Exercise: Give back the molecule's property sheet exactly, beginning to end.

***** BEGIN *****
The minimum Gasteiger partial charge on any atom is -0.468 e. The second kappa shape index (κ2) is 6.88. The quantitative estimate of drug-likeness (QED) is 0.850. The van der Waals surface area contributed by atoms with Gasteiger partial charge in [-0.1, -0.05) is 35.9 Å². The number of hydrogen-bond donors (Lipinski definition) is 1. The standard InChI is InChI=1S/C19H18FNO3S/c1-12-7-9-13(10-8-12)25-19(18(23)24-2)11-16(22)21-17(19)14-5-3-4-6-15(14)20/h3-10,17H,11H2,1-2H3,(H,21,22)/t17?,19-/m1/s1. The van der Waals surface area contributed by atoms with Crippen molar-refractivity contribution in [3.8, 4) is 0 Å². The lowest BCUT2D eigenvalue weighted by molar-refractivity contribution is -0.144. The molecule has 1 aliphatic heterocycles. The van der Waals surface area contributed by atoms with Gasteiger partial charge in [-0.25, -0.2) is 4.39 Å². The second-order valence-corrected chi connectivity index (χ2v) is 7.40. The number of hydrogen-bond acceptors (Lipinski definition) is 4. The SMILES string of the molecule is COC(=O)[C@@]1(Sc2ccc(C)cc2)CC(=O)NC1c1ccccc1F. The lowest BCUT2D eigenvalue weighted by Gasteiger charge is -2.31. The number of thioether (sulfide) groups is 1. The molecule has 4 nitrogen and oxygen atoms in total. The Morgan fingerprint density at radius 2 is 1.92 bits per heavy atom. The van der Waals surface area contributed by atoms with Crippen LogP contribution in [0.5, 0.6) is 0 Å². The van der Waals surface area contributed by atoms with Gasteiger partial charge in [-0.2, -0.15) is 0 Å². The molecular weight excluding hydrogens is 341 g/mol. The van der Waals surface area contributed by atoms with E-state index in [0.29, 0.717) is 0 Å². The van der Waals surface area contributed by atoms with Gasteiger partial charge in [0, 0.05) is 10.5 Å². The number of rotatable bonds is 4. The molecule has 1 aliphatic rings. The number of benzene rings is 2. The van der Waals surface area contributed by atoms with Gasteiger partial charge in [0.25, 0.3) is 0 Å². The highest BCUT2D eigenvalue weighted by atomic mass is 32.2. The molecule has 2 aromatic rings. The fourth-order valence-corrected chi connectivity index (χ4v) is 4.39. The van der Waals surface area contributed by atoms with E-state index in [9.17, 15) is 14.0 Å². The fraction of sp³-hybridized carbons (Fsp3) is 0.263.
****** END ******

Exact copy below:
The minimum Gasteiger partial charge on any atom is -0.468 e. The second kappa shape index (κ2) is 6.88. The quantitative estimate of drug-likeness (QED) is 0.850. The van der Waals surface area contributed by atoms with Gasteiger partial charge in [-0.1, -0.05) is 35.9 Å². The number of hydrogen-bond donors (Lipinski definition) is 1. The standard InChI is InChI=1S/C19H18FNO3S/c1-12-7-9-13(10-8-12)25-19(18(23)24-2)11-16(22)21-17(19)14-5-3-4-6-15(14)20/h3-10,17H,11H2,1-2H3,(H,21,22)/t17?,19-/m1/s1. The van der Waals surface area contributed by atoms with Crippen molar-refractivity contribution in [3.8, 4) is 0 Å². The lowest BCUT2D eigenvalue weighted by molar-refractivity contribution is -0.144. The molecule has 1 aliphatic heterocycles. The van der Waals surface area contributed by atoms with Gasteiger partial charge in [-0.25, -0.2) is 4.39 Å². The second-order valence-corrected chi connectivity index (χ2v) is 7.40. The number of hydrogen-bond acceptors (Lipinski definition) is 4. The SMILES string of the molecule is COC(=O)[C@@]1(Sc2ccc(C)cc2)CC(=O)NC1c1ccccc1F. The lowest BCUT2D eigenvalue weighted by Gasteiger charge is -2.31. The number of thioether (sulfide) groups is 1. The molecule has 4 nitrogen and oxygen atoms in total. The Morgan fingerprint density at radius 2 is 1.92 bits per heavy atom. The van der Waals surface area contributed by atoms with Crippen LogP contribution in [0.5, 0.6) is 0 Å². The van der Waals surface area contributed by atoms with Gasteiger partial charge in [-0.2, -0.15) is 0 Å². The molecular weight excluding hydrogens is 341 g/mol. The van der Waals surface area contributed by atoms with E-state index in [0.29, 0.717) is 0 Å². The van der Waals surface area contributed by atoms with Gasteiger partial charge in [0, 0.05) is 10.5 Å². The number of rotatable bonds is 4. The molecule has 1 aliphatic rings. The number of benzene rings is 2. The van der Waals surface area contributed by atoms with Gasteiger partial charge in [0.25, 0.3) is 0 Å². The highest BCUT2D eigenvalue weighted by atomic mass is 32.2. The molecule has 2 aromatic rings. The fourth-order valence-corrected chi connectivity index (χ4v) is 4.39. The van der Waals surface area contributed by atoms with E-state index in [9.17, 15) is 14.0 Å². The fraction of sp³-hybridized carbons (Fsp3) is 0.263.